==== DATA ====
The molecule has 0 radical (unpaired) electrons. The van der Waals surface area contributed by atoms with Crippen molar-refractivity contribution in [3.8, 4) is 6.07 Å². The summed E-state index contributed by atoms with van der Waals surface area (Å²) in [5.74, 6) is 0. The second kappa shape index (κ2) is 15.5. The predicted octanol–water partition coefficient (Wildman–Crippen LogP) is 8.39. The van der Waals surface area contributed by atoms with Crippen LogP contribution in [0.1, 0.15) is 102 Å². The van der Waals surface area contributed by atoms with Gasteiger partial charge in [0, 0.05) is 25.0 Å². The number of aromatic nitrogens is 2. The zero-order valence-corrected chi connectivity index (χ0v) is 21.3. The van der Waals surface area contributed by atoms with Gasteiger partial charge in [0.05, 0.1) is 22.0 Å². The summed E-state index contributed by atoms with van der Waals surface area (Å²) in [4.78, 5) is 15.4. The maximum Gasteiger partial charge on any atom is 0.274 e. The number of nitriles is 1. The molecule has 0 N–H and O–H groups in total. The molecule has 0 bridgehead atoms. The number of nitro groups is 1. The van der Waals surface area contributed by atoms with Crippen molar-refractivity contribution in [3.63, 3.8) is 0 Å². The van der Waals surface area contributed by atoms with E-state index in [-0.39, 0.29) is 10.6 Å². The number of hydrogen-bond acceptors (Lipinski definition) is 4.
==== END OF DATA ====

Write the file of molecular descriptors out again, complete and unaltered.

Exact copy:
The molecule has 0 radical (unpaired) electrons. The van der Waals surface area contributed by atoms with Crippen molar-refractivity contribution in [3.8, 4) is 6.07 Å². The summed E-state index contributed by atoms with van der Waals surface area (Å²) in [5.74, 6) is 0. The second kappa shape index (κ2) is 15.5. The predicted octanol–water partition coefficient (Wildman–Crippen LogP) is 8.39. The van der Waals surface area contributed by atoms with Crippen LogP contribution in [0.1, 0.15) is 102 Å². The van der Waals surface area contributed by atoms with Gasteiger partial charge in [0, 0.05) is 25.0 Å². The number of aromatic nitrogens is 2. The zero-order valence-corrected chi connectivity index (χ0v) is 21.3. The van der Waals surface area contributed by atoms with Gasteiger partial charge in [0.05, 0.1) is 22.0 Å². The summed E-state index contributed by atoms with van der Waals surface area (Å²) in [4.78, 5) is 15.4. The maximum Gasteiger partial charge on any atom is 0.274 e. The number of nitriles is 1. The molecule has 0 N–H and O–H groups in total. The molecule has 0 bridgehead atoms. The number of nitro groups is 1. The van der Waals surface area contributed by atoms with Crippen molar-refractivity contribution in [3.63, 3.8) is 0 Å². The van der Waals surface area contributed by atoms with E-state index in [-0.39, 0.29) is 10.6 Å². The number of hydrogen-bond acceptors (Lipinski definition) is 4.